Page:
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The Credibility Crisis at the Supreme Court Hits a Fever Pitch

Clarence Page, Tribune Content Agency on

As if suspicions, partisan and otherwise, have not dealt enough blows to our criminal justice system in recent years, along comes Supreme Court Justice Samuel Alito’s flag flap.

Senate Judiciary Committee Chairman Dick Durbin, an Illinois Democrat, who has continuously called for tighter ethics legislation regarding the high court, decried the controversy as adding “to the court’s ongoing ethical crisis.”

First there was the American flag photographed hanging upside down at the Alitos’ Virginia house in January 2020, days after the failed attempt to overturn the election.

Since my Boy Scout days, I have known the upside-down flag to be an international signal of distress. In the Jan. 6 uprising, those sympathetic to the bid to keep Donald Trump in office flew the flag upside down to show their support. For the rest of us, it became a symbol of how the nation was in distress based on Trump’s lie that the election had been stolen by President Joe Biden.

With the Supreme Court about to take on multiple cases involving Trump’s attempts to overturn the 2020 election, one wonders what Alito was trying to say in those chaotic days. His response when questioned was to blame his wife for flying this new version of a “revolutionary” flag and to say she had acted in a moment of anger when some neighbors put up anti-Trump signs that offended her.

The flag, he said, had been “briefly placed by Mrs. Alito in response to a neighbor’s use of objectionable and personally insulting language on yard signs.”

He also reportedly told Fox News’ Shannon Bream that the neighbor had blamed his wife for the Capitol riot, yet still did not comment on the intended meaning of the display.

We had just gotten past several days of Alito being lampooned for throwing his wife under the bus when The New York Times, which broke the earlier story, reported that Alito was flying an “Appeal to Heaven flag” at his New Jersey beach house this past summer. That Revolutionary War-era flag, with its prominent pine-tree symbol and the words “Appeal to Heaven” on it, has been adopted by far-right Christian nationalists and the “Stop the Steal movement” and was seen being carried by some of the rioters in the Jan. 6 attack on the Capitol.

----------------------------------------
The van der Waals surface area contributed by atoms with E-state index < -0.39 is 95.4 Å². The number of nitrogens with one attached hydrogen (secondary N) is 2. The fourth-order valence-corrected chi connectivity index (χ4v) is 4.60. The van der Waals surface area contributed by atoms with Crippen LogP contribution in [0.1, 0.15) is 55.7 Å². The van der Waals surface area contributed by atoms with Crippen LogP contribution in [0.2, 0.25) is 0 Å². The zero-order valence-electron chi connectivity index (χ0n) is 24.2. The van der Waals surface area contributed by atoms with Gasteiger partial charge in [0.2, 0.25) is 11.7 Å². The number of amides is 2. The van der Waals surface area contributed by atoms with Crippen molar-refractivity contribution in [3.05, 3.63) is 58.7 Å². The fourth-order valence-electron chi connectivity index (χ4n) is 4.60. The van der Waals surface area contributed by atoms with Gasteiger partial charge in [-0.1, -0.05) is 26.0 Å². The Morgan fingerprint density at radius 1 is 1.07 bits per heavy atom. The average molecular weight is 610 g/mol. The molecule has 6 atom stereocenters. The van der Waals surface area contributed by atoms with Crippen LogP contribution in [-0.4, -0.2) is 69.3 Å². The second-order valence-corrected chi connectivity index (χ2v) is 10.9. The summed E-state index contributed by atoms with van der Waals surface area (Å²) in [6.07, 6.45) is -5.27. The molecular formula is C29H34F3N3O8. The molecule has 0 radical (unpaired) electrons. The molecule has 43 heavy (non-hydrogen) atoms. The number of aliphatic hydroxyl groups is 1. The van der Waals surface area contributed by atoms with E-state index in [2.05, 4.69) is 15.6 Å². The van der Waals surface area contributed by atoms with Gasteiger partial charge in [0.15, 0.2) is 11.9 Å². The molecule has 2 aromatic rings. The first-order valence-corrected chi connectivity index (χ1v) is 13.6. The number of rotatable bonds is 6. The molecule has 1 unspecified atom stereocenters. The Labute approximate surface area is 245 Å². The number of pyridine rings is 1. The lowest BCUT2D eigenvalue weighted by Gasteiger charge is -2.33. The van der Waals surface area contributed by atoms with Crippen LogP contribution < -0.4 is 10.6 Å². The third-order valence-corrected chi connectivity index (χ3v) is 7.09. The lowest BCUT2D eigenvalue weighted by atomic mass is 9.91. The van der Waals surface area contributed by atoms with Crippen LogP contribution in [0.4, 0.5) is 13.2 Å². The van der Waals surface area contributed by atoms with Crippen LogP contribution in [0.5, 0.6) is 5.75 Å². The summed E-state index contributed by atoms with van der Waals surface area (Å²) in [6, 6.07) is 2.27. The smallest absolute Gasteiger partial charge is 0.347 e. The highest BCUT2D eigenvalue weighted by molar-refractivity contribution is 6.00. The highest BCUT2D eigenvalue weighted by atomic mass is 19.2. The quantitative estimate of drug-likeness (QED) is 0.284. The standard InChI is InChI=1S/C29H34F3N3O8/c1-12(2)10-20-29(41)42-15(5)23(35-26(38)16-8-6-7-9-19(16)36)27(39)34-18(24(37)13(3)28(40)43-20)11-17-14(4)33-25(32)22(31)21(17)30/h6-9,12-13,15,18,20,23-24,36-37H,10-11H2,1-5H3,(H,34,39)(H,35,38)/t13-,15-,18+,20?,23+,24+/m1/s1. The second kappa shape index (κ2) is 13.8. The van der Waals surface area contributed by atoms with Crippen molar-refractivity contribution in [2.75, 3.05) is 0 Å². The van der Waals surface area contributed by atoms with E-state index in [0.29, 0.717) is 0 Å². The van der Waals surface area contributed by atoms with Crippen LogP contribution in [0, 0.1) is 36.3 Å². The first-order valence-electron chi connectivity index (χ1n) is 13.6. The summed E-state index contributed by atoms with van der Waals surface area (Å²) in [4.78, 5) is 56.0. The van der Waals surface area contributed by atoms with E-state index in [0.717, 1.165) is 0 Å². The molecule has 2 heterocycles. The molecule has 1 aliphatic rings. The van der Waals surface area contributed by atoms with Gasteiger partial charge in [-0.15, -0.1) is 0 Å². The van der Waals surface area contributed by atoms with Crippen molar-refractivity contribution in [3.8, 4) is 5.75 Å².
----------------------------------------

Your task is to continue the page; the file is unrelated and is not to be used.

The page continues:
Questions still abound, but that’s hardly surprising to anyone who has followed the court accountability “crisis,” as Durbin calls it. Durbin sent his first letter to Chief Justice John Roberts on the matter of recusal in the Jan. 6 cases more than two years ago.

With this latest series of highly questionable actions by the most conservative member of the court, Durbin has called for the immediate passage in Congress of the Supreme Court Ethics, Recusal and Transparency (SCERT) Act, which Durbin’s Judiciary Committee advanced last July.

It would require Supreme Court justices to adopt a binding code of conduct and create a mechanism to investigate alleged violations of the code of conduct, among other provisions. It would also tighten up disclosure and transparency requirements when a justice has a connection to a party or business before the court, and require justices to explain their recusal decisions to the public — in the sort of English, one hopes, that the public understands.

 

But will this legislation pass? Even Durbin was not sounding as optimistic as I remember him in past years. Meanwhile, the public’s confidence in the high court has taken a beating in polls.

Small wonder. We, the public, have seen a series of high-profile ethical lapses, beginning with the unprecedented leak of Alito’s Dobbs opinion, which the court later approved and which overturned the constitutional right to abortion. An investigation failed to find the leaker.

Later, there was Alito’s callous view of Dobbs that rankled liberals, in particular, as he sounded like he was gloating about taking away a fundamental right to privacy and reproductive freedom.

Chief Justice Roberts follows his office’s long-standing tradition of trying to sound reasonable while resisting any intrusions on the court’s ability to govern themselves, even after episodes that look to outsiders like conflicts of interest — or worse.

For example, all nine justices signed a new ethics code last year in which each pledged to step aside from a case when “impartiality might be reasonably questioned” or when a justice or a spouse has a financial interest in the dispute. That pledge was made on the heels of ethics questions that involved Justice Clarence Thomas and some of his colleagues. But it is not independently enforced. Instead, it charges the court with policing itself.

All of these controversies are likely only to burn brighter as the cases involving Trump finally are in the hands of the Supreme Court. Durbin, Roberts and other institutionalists, who currently appear unable to rise to the moment this crisis point seems to require, haven’t seen anything yet.

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(E-mail Clarence Page at cpage@chicagotribune.com.)

©2024 Clarence Page. Distributed by Tribune Content Agency, LLC.


(c) 2024 CLARENCE PAGE DISTRIBUTED BY TRIBUNE MEDIA SERVICES, INC.


 

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